by Christian SanJuan
Body positivity… a movement started here on American soil with the sole purpose of focusing on the acceptance of all bodies - regardless of size, shape, skin tone, gender, and physical abilities, while challenging present-day beauty standards as an undesirable social construct. A movement mainly targeted at the women of our nation may have taken on a dark undertone - harming American society as we know it. We as a nation of people created with the ideas of freedom and acceptance of any and every single person need to assert what this once positive movement has become. America needs to take a look in the mirror and realize that this movement has negatively harmed how we approach body acceptance. However, in order to have an in-depth understanding of this movement, we need to look at how body and in-turn beauty standards have evolved over the centuries,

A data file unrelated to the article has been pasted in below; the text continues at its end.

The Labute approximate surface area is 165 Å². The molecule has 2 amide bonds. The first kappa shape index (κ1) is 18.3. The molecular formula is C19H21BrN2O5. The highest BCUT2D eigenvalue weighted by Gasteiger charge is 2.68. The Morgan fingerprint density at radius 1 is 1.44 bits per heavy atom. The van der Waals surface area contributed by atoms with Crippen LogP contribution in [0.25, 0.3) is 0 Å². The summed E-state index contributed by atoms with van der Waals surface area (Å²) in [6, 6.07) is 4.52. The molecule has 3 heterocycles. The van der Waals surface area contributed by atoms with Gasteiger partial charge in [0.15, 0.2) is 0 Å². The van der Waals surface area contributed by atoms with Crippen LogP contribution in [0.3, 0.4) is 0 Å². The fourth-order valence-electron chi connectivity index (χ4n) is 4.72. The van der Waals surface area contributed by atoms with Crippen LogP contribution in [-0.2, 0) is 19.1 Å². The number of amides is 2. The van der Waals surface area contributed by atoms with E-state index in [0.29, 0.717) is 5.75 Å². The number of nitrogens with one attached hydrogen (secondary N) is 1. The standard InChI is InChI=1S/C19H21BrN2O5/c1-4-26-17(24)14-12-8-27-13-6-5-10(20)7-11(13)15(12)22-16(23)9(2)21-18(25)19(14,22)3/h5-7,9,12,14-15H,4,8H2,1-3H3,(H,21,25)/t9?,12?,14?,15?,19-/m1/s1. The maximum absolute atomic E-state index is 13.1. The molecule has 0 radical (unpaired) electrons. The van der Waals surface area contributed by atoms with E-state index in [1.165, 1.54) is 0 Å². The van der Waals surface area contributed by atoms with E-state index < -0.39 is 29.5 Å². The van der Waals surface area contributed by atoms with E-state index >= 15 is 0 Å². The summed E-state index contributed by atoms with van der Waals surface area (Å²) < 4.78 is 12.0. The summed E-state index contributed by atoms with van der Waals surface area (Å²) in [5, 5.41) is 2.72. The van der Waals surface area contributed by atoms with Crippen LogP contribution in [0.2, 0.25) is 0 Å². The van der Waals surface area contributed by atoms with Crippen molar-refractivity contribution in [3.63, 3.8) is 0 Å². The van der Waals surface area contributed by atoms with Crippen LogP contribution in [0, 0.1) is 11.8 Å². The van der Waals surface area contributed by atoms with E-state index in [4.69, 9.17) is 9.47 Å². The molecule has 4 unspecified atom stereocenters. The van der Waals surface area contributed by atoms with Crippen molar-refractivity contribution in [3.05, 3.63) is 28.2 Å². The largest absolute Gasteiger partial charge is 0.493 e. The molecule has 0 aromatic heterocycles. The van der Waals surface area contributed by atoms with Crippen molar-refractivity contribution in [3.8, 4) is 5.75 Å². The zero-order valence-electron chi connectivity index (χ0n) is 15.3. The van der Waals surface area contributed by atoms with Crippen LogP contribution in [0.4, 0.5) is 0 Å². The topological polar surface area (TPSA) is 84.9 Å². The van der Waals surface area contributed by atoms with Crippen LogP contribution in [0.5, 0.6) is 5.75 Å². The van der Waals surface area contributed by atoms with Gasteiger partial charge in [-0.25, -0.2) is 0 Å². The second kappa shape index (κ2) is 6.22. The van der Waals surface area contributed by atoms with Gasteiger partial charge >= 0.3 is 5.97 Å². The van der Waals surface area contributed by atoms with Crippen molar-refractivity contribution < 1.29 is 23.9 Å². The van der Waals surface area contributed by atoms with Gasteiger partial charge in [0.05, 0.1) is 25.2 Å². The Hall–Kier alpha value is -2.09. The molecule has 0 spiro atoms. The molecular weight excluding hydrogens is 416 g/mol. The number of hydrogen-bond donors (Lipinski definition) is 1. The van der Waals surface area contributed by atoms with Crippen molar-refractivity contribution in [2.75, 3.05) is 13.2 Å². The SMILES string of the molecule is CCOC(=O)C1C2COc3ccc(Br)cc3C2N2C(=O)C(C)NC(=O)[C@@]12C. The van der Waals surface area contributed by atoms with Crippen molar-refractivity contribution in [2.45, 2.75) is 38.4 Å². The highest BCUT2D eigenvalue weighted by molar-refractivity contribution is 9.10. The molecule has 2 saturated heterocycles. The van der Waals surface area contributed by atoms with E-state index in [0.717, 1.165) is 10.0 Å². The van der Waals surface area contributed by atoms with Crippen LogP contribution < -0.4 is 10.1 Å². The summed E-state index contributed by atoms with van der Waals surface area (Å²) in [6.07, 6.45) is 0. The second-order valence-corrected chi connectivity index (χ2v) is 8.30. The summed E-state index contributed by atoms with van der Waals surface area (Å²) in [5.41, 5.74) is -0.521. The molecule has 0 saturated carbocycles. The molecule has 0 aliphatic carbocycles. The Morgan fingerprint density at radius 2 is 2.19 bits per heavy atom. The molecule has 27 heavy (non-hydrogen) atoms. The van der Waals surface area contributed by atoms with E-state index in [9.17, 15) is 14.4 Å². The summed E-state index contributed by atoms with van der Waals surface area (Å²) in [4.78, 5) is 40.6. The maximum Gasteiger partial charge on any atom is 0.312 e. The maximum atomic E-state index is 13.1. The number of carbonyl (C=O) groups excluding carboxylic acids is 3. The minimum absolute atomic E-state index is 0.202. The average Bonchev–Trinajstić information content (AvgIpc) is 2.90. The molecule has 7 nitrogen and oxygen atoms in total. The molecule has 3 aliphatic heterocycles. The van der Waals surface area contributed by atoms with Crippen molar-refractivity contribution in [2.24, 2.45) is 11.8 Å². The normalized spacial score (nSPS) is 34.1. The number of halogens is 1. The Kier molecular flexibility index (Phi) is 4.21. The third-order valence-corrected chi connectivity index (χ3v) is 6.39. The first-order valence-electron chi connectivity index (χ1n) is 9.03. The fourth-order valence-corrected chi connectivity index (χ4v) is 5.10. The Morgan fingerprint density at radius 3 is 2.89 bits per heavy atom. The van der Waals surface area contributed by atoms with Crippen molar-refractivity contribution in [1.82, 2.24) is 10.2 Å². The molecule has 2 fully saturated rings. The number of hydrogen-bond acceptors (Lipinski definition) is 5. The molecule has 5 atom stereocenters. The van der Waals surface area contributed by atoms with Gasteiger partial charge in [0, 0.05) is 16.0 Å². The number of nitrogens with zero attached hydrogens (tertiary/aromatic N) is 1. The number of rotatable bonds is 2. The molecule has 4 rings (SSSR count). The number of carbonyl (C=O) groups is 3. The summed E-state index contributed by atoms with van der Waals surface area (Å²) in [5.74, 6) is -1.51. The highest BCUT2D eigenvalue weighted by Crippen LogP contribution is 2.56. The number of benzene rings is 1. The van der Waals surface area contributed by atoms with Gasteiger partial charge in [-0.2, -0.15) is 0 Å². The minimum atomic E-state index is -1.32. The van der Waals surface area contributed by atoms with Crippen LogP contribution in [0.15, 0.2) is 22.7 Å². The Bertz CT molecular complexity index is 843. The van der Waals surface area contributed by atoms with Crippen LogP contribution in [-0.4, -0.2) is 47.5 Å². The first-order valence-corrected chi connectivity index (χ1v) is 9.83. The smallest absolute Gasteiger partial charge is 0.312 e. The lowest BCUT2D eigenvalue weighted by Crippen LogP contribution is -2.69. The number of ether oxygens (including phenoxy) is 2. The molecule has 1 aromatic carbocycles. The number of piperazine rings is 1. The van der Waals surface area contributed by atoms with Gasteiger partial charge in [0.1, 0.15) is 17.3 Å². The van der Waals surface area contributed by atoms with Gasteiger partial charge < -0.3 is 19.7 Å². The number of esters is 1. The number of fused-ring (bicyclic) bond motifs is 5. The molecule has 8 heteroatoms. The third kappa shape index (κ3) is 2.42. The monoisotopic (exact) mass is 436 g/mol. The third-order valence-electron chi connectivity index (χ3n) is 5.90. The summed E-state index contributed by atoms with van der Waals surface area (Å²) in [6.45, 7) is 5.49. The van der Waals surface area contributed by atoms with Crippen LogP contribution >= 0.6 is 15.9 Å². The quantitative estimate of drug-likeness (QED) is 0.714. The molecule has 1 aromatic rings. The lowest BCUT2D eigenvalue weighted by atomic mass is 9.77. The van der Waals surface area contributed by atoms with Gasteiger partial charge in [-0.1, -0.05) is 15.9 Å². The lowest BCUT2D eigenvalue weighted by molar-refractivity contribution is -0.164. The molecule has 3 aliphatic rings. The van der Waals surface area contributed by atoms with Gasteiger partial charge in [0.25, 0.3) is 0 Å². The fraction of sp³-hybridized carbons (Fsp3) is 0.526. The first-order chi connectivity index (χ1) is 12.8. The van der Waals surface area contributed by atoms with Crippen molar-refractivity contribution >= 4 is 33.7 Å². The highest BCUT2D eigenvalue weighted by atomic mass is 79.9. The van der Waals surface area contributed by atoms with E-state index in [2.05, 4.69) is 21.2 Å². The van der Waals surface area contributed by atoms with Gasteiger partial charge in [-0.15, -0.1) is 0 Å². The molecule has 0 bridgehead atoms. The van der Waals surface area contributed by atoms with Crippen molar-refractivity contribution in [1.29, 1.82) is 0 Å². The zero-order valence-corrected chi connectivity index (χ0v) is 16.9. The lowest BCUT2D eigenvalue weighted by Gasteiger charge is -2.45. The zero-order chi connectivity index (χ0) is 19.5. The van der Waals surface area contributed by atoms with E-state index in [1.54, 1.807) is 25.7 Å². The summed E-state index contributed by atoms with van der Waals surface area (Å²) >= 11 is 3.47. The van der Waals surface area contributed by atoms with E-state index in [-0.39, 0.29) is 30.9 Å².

Beauty Standards Over the Years
In ancient times, beauty standards were mainly linked to the concepts of symmetry, balance, and ideal proportions.
According to Science of People, Ancient Egypt in 1292-1069 B.C. defined the ideal woman as being someone slender, having narrow shoulders, a high waist, and a symmetrical face. Contradictory to the standards set in later centuries, women in this time were encouraged to be independent and were praised for their beauty.
5 centuries later in 500-300 B.C., ancient Greece mainly idolized the ideal woman as being someone who was plump, full-bodied, and light skin. Ancient Greece placed the male form on a pedestal higher than women, even nominating women and their bodies as a seemingly deformed version of a man’s body. In a contradictory sense to modern times, men faced much higher standards of perfection than women.